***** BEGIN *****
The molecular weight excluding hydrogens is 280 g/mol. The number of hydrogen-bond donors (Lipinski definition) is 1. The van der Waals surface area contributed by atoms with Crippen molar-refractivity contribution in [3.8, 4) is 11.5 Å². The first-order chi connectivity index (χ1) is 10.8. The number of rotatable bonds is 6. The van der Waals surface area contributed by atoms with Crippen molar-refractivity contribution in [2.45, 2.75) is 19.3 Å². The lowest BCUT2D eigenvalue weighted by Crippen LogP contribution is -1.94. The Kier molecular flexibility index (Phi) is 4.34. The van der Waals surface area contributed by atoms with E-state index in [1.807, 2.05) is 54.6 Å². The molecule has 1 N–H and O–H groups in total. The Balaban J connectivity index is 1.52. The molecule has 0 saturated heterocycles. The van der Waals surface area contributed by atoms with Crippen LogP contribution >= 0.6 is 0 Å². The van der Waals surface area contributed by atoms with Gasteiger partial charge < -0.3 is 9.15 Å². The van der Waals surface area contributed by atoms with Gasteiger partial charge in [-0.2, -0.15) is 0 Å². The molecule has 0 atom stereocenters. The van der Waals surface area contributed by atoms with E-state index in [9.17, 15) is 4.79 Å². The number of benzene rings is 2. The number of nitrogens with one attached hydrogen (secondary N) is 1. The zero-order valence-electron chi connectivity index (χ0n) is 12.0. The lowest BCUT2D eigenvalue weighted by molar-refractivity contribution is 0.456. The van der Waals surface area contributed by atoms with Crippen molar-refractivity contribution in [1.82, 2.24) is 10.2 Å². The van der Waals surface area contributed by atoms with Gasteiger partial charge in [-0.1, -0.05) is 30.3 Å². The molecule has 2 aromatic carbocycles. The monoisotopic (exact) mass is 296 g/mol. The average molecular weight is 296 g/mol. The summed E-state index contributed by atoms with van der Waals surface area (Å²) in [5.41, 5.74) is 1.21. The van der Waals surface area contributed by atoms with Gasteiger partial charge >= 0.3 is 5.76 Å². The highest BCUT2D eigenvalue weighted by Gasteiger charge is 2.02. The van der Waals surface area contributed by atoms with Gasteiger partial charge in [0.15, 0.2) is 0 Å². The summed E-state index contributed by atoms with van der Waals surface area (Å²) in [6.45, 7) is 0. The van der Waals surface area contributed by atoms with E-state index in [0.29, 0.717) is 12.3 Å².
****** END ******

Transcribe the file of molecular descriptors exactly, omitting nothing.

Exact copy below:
The molecular weight excluding hydrogens is 280 g/mol. The number of hydrogen-bond donors (Lipinski definition) is 1. The van der Waals surface area contributed by atoms with Crippen molar-refractivity contribution in [3.8, 4) is 11.5 Å². The first-order chi connectivity index (χ1) is 10.8. The number of rotatable bonds is 6. The van der Waals surface area contributed by atoms with Crippen molar-refractivity contribution in [2.45, 2.75) is 19.3 Å². The lowest BCUT2D eigenvalue weighted by Crippen LogP contribution is -1.94. The Kier molecular flexibility index (Phi) is 4.34. The van der Waals surface area contributed by atoms with E-state index in [1.807, 2.05) is 54.6 Å². The molecule has 1 N–H and O–H groups in total. The Balaban J connectivity index is 1.52. The molecule has 0 saturated heterocycles. The van der Waals surface area contributed by atoms with Crippen LogP contribution >= 0.6 is 0 Å². The van der Waals surface area contributed by atoms with Gasteiger partial charge < -0.3 is 9.15 Å². The van der Waals surface area contributed by atoms with Gasteiger partial charge in [-0.2, -0.15) is 0 Å². The molecule has 0 atom stereocenters. The van der Waals surface area contributed by atoms with E-state index in [9.17, 15) is 4.79 Å². The number of benzene rings is 2. The number of nitrogens with one attached hydrogen (secondary N) is 1. The zero-order valence-electron chi connectivity index (χ0n) is 12.0. The lowest BCUT2D eigenvalue weighted by molar-refractivity contribution is 0.456. The van der Waals surface area contributed by atoms with Crippen molar-refractivity contribution in [1.82, 2.24) is 10.2 Å². The van der Waals surface area contributed by atoms with Gasteiger partial charge in [-0.1, -0.05) is 30.3 Å². The molecule has 2 aromatic carbocycles. The monoisotopic (exact) mass is 296 g/mol. The average molecular weight is 296 g/mol. The summed E-state index contributed by atoms with van der Waals surface area (Å²) in [5.41, 5.74) is 1.21. The van der Waals surface area contributed by atoms with Gasteiger partial charge >= 0.3 is 5.76 Å². The highest BCUT2D eigenvalue weighted by Gasteiger charge is 2.02. The van der Waals surface area contributed by atoms with Gasteiger partial charge in [0.15, 0.2) is 0 Å². The summed E-state index contributed by atoms with van der Waals surface area (Å²) in [6.45, 7) is 0. The van der Waals surface area contributed by atoms with E-state index in [0.29, 0.717) is 12.3 Å².